American Diabetes Association
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Prevalence of distal symmetrical polyneuropathy by Diabetes Prevention Program treatment group, diabetes status, duration of diabetes, and cumulative glycemic exposure

posted on 2024-03-19, 19:34 authored by Christine G. Lee, Adam Ciarleglio, Sharon L. Edelstein, Jill P. Crandall, Dana Dabelea, Ronald B. Goldberg, Steven E. Kahn, William C. Knowler, Maxwell T. Ma, Neil H. White, William H. Herman

Objective: To assess associations between distal symmetric polyneuropathy (DSPN) and Diabetes Prevention Program (DPP) treatment groups, diabetes status or duration, and cumulative glycemic exposure approximately 21 years after DPP randomization.

Research Design and Methods: In DPP, 3,234 adults ≥25 years old at high risk for diabetes were randomized to intensive lifestyle (ILS), metformin, or placebo interventions to prevent diabetes. After DPP, 2,779 joined the DPP Outcomes Study (DPPOS). Open label metformin was continued, placebo was discontinued, ILS was provided as semi-annual group-based classes, and all were offered quarterly lifestyle classes. Symptoms and signs of DSPN were assessed in 1,792 participants at DPPOS Year 17. Multivariable logistic regression models evaluated DSPN associations with treatment group, diabetes status/duration, and cumulative glycemic exposure.

Results: Twenty-one years after DPP randomization, 66% had diabetes. DSPN prevalence did not differ by initial DPP treatment assignment (ILS 21.5%, metformin 21.5%, and placebo 21.9%). There was a significant interaction between treatment assignment to ILS and age (p<0.05) on DSPN. At DPPOS Year 17, the OR for DSPN comparing ILS to Placebo was 17.4% (95% CI 3.0% - 29.3%) lower with increasing 5-year age intervals. DSPN prevalence was slightly lower for those at risk for diabetes (19.6%) versus those with diabetes (22.7%) and was associated with longer diabetes duration and time-weighted HbA1c (p-values<0.001).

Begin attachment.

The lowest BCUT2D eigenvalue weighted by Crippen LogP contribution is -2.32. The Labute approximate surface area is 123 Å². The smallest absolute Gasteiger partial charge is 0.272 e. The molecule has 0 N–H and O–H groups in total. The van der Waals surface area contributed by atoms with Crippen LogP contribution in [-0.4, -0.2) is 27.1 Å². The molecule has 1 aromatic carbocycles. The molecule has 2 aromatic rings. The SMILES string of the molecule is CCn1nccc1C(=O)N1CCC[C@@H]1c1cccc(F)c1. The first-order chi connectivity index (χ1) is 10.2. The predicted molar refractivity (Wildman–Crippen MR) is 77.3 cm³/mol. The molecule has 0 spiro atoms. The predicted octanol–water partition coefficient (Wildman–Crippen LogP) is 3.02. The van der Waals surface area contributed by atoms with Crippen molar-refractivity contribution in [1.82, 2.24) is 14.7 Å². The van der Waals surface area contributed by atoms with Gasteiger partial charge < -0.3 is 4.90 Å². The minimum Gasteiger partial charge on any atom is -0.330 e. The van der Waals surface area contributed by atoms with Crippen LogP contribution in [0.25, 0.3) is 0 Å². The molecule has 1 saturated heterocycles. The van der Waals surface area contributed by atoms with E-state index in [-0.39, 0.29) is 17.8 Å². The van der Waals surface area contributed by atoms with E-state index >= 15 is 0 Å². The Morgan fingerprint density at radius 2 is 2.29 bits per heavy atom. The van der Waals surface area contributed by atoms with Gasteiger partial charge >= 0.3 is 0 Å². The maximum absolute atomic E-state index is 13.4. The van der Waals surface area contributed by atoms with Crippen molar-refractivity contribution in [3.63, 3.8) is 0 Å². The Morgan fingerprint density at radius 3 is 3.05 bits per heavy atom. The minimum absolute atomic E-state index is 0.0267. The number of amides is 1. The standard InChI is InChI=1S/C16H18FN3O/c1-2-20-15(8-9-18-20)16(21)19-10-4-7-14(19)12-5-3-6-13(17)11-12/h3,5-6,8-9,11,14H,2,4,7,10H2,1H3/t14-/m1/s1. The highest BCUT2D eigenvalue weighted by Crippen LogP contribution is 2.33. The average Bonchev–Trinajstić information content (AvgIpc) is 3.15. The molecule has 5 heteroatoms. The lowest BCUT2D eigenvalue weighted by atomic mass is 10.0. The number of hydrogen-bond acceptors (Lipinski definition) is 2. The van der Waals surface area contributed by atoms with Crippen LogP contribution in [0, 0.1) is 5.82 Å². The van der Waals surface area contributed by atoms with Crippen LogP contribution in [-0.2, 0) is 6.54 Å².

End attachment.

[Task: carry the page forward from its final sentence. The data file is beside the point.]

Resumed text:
Conclusions: The likelihood of DSPN was similar across DPP treatment groups, while higher for those with diabetes, longer diabetes duration, and higher cumulative glycemic exposure. ILS may have long-term benefits on DSPN for older adults.


Research reported in this publication was supported by the National Institute of Diabetes and Digestive and Kidney Diseases (NIDDK) of the National Institutes of Health (NIH) under award numbers U01 DK048489, U01 DK048339, U01 DK048377, U01 DK048349, U01 DK048381, U01 DK048468, U01 DK048434, U01 DK048485, U01 DK048375, U01 DK048514, U01 DK048437, U01 DK048413, U01 DK048411, U01 DK048406, U01 DK048380, U01 DK048397, U01 DK048412, U01 DK048404, U01 DK048387, U01 DK048407, U01 DK048443, and U01 DK048400, by providing funding during DPP and DPPOS to the clinical centers and the Coordinating Center for the design and conduct of the study, and collection, management, analysis, and interpretation of the data. Funding was also provided by the National Institute of Child Health and Human Development, the National Institute on Aging, the National Eye Institute, the National Heart Lung and Blood Institute, the National Cancer Institute, the Office of Research on Women’s Health, the National Institute on Minority Health and Health Disparities, the Centers for Disease Control and Prevention, and the American Diabetes Association. The content is solely the responsibility of the authors and does not necessarily represent the official views of the National Institutes of Health. The Southwestern American Indian Centers were supported directly by the NIDDK, including its Intramural Research Program, and the Indian Health Service. The General Clinical Research Center Program, National Center for Research Resources, and the Department of Veterans Affairs supported data collection at many of the clinical centers. Merck KGaA provided medication for DPPOS. DPP/DPPOS have also received donated materials, equipment, or medicines for concomitant conditions from Bristol-Myers Squibb, Parke-Davis, and LifeScan Inc., Health O Meter, Hoechst Marion Roussel, Inc., Merck-Medco Managed Care, Inc., Merck and Co., Nike Sports Marketing, Slim Fast Foods Co., and Quaker Oats Co. McKesson BioService


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